This is an article from the September-October 2019 issue: Making a Killing

How To Save a Life (or Thousands of Lives)

How To Save a Life  (or Thousands of Lives)

From the Editor: This case study from Zambia is an example of the type of ministry that is badly needed but sorely lacking in the Frontier People Groups of Central, South and Southeast Asia.

In May 2009, more than 400 people gathered in Kitwe, Zambia, for a training conference hosted by LIFE International. As a result, 67 ministries were founded, each with the aim of upholding the value of human life, of all people—people like Joyce.

My mother and father died of AIDS. I was alone. Relatives were picked to adopt me, but soon I was abused. My uncle forced me to have sex. When it was discovered that I was HIV-positive and pregnant, my aunt was so angry. She started punching me and said I was not worthy to live. ‘Just go throw yourself in the river. You are nothing. Just go kill yourself.’ I was chased out of their home like a dog. I was abandoned. I was powerless. I thought, ‘It is better to have this child die.’ It was better for me to die than to live.

Joyce was orphaned, homeless, pregnant, penniless, and HIV-positive. Any one of these factors would lead to despair; all of them would threaten to crush even the strongest person.

In my village there is a very deep and strong river. There is a place where often you hear of people being eaten by crocodiles. I was there, crying near the river. I was thinking of jumping into the river to die. But a woman came. I didn’t even know her name.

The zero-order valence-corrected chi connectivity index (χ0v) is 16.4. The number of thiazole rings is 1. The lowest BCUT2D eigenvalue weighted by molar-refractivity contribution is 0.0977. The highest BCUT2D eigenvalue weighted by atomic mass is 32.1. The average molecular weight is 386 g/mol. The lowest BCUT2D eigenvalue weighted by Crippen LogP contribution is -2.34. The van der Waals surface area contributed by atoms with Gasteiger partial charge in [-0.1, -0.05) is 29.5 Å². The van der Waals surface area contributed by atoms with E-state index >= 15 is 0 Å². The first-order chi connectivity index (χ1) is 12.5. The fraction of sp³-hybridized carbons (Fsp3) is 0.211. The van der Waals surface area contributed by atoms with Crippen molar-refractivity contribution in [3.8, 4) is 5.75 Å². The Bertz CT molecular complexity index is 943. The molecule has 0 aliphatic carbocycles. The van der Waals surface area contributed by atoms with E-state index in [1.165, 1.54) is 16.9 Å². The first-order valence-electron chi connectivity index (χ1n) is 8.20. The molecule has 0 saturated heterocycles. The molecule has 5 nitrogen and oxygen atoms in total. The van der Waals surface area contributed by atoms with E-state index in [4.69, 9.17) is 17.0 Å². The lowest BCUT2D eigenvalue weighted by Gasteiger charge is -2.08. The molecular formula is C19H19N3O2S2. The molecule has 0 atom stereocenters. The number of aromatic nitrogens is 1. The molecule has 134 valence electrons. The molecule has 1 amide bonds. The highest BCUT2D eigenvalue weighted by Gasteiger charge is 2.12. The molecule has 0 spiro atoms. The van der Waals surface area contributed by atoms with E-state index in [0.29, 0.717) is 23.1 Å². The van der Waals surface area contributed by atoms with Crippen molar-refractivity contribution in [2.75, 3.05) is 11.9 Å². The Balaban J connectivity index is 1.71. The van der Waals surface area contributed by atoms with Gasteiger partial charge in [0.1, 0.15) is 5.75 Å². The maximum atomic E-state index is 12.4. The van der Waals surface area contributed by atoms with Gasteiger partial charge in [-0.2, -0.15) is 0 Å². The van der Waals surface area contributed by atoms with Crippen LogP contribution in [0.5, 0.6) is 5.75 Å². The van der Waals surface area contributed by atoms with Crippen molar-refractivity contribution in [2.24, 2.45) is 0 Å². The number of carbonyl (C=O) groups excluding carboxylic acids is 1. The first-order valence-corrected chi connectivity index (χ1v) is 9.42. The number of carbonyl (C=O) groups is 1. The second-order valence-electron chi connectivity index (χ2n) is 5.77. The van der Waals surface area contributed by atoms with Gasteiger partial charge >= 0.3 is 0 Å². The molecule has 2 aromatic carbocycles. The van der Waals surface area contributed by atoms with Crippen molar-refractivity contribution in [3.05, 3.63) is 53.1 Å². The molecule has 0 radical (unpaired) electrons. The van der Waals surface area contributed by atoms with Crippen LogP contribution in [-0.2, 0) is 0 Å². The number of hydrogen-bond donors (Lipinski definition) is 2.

Iness had come to the 2009 LIFE International conference with a vision, and she left with the tools she needed to found the Khumi Children’s Village in 2011, an organization dedicated to bringing hope to children who despair of a better life. The center sat near the path to the river, where Iness watched Joyce pass.

Iness followed me up there and held me and said, ‘What are you doing here? This is very dangerous!’ I started crying; I could not even talk. She still just held me. She said, ‘I cannot leave you here. Let me take you to the children of God so you and the baby can survive.’ She brought me to the Khumi Center. I was rescued and I decided to change my mind, to live and to have my baby live.

God became Joyce’s hope, became her refuge and strength, an ever-present help in her time of trouble (Psalm 46:1). Iness joined God in His life-giving outreach to Joyce, and her life—along with the life of her child—was saved.

The day the baby was born I named him Abraham. Now I love this child. I want him to be a man of God. I know that Abraham will grow, with the help of God, to help my country. I was empowered and now I am able to start a business, have a home, and raise my son. I thank God for bringing me to the center. Without it I would be no more.

Holistic life-giving ministries like Khumi Children’s Village recognize the complexity of needs faced by suffering people: spiritual, physical, emotional. Iness didn’t just tell Joyce about Jesus then send her on her way. She cared for her—like the Samaritan on another longago roadside—seeing her need and showing her mercy.

Even though you may not live near a crocodile-infested river, desperate people are passing you each day on their way to an uncertain, possibly even despairing, future. Lives are being devalued in your neighborhood, in your city, and in your nation.

On which path has God placed you?

Who will be your Joyce?


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